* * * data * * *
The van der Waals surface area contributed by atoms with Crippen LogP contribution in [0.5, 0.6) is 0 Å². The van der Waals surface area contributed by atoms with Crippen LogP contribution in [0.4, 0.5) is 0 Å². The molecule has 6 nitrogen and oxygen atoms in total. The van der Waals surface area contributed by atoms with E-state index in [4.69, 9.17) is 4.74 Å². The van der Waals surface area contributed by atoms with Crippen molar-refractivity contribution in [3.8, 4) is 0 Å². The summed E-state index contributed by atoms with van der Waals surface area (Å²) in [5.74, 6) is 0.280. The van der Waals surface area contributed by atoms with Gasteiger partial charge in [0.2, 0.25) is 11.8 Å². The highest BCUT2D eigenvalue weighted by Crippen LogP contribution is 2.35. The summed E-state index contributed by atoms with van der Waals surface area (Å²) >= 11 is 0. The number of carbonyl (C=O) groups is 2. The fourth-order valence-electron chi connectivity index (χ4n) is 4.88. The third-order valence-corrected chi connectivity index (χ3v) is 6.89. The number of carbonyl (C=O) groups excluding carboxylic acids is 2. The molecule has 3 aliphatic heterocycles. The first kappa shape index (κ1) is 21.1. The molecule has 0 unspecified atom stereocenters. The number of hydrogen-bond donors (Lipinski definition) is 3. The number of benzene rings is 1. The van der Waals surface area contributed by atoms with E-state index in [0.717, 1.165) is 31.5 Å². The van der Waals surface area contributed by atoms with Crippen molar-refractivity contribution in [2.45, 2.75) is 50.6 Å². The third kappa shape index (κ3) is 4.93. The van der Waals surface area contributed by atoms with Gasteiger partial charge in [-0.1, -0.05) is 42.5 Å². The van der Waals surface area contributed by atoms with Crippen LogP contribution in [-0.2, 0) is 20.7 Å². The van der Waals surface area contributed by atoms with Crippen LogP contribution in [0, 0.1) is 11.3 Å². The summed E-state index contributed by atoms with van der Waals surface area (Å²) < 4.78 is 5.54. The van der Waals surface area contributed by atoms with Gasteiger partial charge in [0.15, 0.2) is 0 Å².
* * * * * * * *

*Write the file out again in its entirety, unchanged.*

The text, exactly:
The van der Waals surface area contributed by atoms with Crippen LogP contribution in [0.5, 0.6) is 0 Å². The van der Waals surface area contributed by atoms with Crippen LogP contribution in [0.4, 0.5) is 0 Å². The molecule has 6 nitrogen and oxygen atoms in total. The van der Waals surface area contributed by atoms with E-state index in [4.69, 9.17) is 4.74 Å². The van der Waals surface area contributed by atoms with Crippen molar-refractivity contribution in [3.8, 4) is 0 Å². The summed E-state index contributed by atoms with van der Waals surface area (Å²) in [5.74, 6) is 0.280. The van der Waals surface area contributed by atoms with Gasteiger partial charge in [0.2, 0.25) is 11.8 Å². The highest BCUT2D eigenvalue weighted by Crippen LogP contribution is 2.35. The summed E-state index contributed by atoms with van der Waals surface area (Å²) >= 11 is 0. The number of carbonyl (C=O) groups is 2. The fourth-order valence-electron chi connectivity index (χ4n) is 4.88. The third-order valence-corrected chi connectivity index (χ3v) is 6.89. The number of carbonyl (C=O) groups excluding carboxylic acids is 2. The molecule has 3 aliphatic heterocycles. The first kappa shape index (κ1) is 21.1. The molecule has 0 unspecified atom stereocenters. The number of hydrogen-bond donors (Lipinski definition) is 3. The number of benzene rings is 1. The van der Waals surface area contributed by atoms with E-state index in [0.717, 1.165) is 31.5 Å². The van der Waals surface area contributed by atoms with Crippen molar-refractivity contribution in [2.45, 2.75) is 50.6 Å². The third kappa shape index (κ3) is 4.93. The van der Waals surface area contributed by atoms with Gasteiger partial charge in [-0.1, -0.05) is 42.5 Å². The van der Waals surface area contributed by atoms with Crippen LogP contribution in [-0.2, 0) is 20.7 Å². The van der Waals surface area contributed by atoms with Crippen LogP contribution in [0, 0.1) is 11.3 Å². The summed E-state index contributed by atoms with van der Waals surface area (Å²) < 4.78 is 5.54. The van der Waals surface area contributed by atoms with Gasteiger partial charge in [0.15, 0.2) is 0 Å².